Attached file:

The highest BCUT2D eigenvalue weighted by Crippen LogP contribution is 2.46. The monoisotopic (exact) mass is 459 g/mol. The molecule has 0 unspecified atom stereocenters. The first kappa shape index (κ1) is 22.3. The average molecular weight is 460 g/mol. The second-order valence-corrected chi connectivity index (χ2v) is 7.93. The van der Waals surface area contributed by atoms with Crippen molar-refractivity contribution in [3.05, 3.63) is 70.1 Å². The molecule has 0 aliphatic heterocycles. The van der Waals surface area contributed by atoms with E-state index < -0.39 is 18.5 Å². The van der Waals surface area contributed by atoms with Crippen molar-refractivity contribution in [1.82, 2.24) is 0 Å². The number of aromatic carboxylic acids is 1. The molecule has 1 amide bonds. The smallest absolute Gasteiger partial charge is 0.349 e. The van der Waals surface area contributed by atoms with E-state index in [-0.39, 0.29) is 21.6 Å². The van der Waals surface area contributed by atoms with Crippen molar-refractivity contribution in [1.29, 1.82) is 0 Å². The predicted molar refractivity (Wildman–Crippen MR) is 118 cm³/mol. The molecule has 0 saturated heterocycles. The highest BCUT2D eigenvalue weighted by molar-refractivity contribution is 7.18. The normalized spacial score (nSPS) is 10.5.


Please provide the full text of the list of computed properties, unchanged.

The highest BCUT2D eigenvalue weighted by Crippen LogP contribution is 2.46. The monoisotopic (exact) mass is 459 g/mol. The molecule has 0 unspecified atom stereocenters. The first kappa shape index (κ1) is 22.3. The average molecular weight is 460 g/mol. The second-order valence-corrected chi connectivity index (χ2v) is 7.93. The van der Waals surface area contributed by atoms with Crippen molar-refractivity contribution in [3.05, 3.63) is 70.1 Å². The molecule has 0 aliphatic heterocycles. The van der Waals surface area contributed by atoms with E-state index < -0.39 is 18.5 Å². The van der Waals surface area contributed by atoms with Crippen molar-refractivity contribution in [1.82, 2.24) is 0 Å². The number of aromatic carboxylic acids is 1. The molecule has 1 amide bonds. The smallest absolute Gasteiger partial charge is 0.349 e. The van der Waals surface area contributed by atoms with E-state index in [-0.39, 0.29) is 21.6 Å². The van der Waals surface area contributed by atoms with Crippen molar-refractivity contribution in [1.29, 1.82) is 0 Å². The predicted molar refractivity (Wildman–Crippen MR) is 118 cm³/mol. The molecule has 0 saturated heterocycles. The highest BCUT2D eigenvalue weighted by molar-refractivity contribution is 7.18. The normalized spacial score (nSPS) is 10.5.